Living with hope: Collaborative treatment for HIV and TB
For people living with HIV, the risk of tuberculosis (TB) compounds the challenges they face. Between 10 to 20 percent of people living with HIV in South Sudan also have TB. Both illnesses are heavily stigmatized, and those affected are often reluctant to seek treatment, even where health services are available.
Financed by the Global Fund to Fight Aids, Tuberculosis and Malaria, UNDP has been supporting a tuberculosis and HIV collaborative programme since 2006. It targets people with HIV who are likely to be infected with TB, and vice versa. The programme covers prevention, surveillance, testing and counselling. Above all, it seeks to bring hope to those living with these diseases and to decrease the number of these patients who are killed by them.
- UNDP has been supporting a tuberculosis and HIV collaborative programme since 2006.
- The number of TB patients given HIV diagnostic counselling and testing rose from just 1 person in 2005, to 583 people in 2010.
- Josephine has become instrumental in raising awareness in her community about the link between TB and HIV, and about the health services available.
Josephine Zinini is one of the patients treated under this programme in Tambura, Western Equatoria state. “TB is curable as I have been taking drugs for the past three months,” she said. “This has resulted in the improvement of my body weight from 29 kg to 38 kg. I almost lost my life using herbal concoctions but thanks to the health facility at Tambura, now I am alive.”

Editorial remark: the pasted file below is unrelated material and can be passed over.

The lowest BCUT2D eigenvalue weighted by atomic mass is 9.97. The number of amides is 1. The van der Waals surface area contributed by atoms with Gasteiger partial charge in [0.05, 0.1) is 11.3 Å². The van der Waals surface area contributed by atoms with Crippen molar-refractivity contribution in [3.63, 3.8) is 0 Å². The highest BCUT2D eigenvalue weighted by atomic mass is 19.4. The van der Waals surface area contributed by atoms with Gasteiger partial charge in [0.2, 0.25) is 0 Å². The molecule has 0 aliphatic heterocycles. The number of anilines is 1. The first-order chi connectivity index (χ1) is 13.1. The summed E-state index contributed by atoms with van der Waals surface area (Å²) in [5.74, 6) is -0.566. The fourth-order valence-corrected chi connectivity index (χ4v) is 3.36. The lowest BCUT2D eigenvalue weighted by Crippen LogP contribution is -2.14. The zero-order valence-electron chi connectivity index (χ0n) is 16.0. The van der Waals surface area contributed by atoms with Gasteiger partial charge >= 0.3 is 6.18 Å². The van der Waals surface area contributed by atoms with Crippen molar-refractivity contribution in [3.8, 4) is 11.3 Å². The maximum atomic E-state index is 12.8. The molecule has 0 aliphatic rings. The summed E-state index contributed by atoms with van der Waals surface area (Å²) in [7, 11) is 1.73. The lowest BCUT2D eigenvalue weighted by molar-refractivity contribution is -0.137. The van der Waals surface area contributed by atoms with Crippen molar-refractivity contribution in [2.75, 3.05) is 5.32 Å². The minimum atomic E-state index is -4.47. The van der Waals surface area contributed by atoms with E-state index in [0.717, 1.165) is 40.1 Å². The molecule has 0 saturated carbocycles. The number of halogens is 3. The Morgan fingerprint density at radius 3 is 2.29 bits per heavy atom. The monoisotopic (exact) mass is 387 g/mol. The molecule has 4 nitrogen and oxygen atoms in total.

Josephine has become instrumental in raising awareness in her community about the link between TB and HIV, and about the health services available. Such activism is invaluable to UNDP’s efforts, because no one understands better how to reach those in need than patients themselves. They are the strongest advocates for TB and HIV programmes because they are living proof that TB can be cured, HIV managed, and the stigma overcome.
As well as boosting awareness of the treatment options, UNDP is ensuring that clinics have the capacity to offer such services. We have been supporting staff who provide diagnostic counselling and testing with training, on the job coaching and supervision, and with the provision of testing kits. The number of TB patients given HIV diagnostic counselling and testing rose from just 1 person in 2005, to 583 people in 2010.
According to Josephine, the outlook is positive. “My message to the community is that TB is treatable and curable, even if you are HIV positive like me,” she said at a public awareness event on World AIDS Day. “Let all those who have a persistent cough for more than 2 weeks go for testing and treatment at the hospital and everyone should know their HIV status and seek treatment, because HIV is preventable and manageable. Those who will be found to be positive will also be assisted in the hospital the way I was assisted and am now alive and doing well.”